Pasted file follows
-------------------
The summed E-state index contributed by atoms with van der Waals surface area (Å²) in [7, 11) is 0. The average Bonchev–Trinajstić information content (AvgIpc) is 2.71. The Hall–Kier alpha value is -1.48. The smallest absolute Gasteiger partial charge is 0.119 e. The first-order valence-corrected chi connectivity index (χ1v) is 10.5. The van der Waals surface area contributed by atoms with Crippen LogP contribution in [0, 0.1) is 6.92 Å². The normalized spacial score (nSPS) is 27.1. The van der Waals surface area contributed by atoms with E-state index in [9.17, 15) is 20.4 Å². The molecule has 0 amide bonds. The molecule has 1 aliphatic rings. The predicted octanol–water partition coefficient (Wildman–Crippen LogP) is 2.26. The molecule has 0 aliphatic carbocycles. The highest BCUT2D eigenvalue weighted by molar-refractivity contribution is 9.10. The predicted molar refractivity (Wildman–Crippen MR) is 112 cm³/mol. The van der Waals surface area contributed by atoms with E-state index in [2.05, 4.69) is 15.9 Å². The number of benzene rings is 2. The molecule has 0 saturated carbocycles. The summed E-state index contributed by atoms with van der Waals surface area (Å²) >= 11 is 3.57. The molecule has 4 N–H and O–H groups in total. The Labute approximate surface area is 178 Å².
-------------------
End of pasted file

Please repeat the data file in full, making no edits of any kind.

The summed E-state index contributed by atoms with van der Waals surface area (Å²) in [7, 11) is 0. The average Bonchev–Trinajstić information content (AvgIpc) is 2.71. The Hall–Kier alpha value is -1.48. The smallest absolute Gasteiger partial charge is 0.119 e. The first-order valence-corrected chi connectivity index (χ1v) is 10.5. The van der Waals surface area contributed by atoms with Crippen LogP contribution in [0, 0.1) is 6.92 Å². The normalized spacial score (nSPS) is 27.1. The van der Waals surface area contributed by atoms with E-state index in [9.17, 15) is 20.4 Å². The molecule has 0 amide bonds. The molecule has 1 aliphatic rings. The predicted octanol–water partition coefficient (Wildman–Crippen LogP) is 2.26. The molecule has 0 aliphatic carbocycles. The highest BCUT2D eigenvalue weighted by molar-refractivity contribution is 9.10. The predicted molar refractivity (Wildman–Crippen MR) is 112 cm³/mol. The van der Waals surface area contributed by atoms with E-state index in [2.05, 4.69) is 15.9 Å². The number of benzene rings is 2. The molecule has 0 saturated carbocycles. The summed E-state index contributed by atoms with van der Waals surface area (Å²) >= 11 is 3.57. The molecule has 4 N–H and O–H groups in total. The Labute approximate surface area is 178 Å².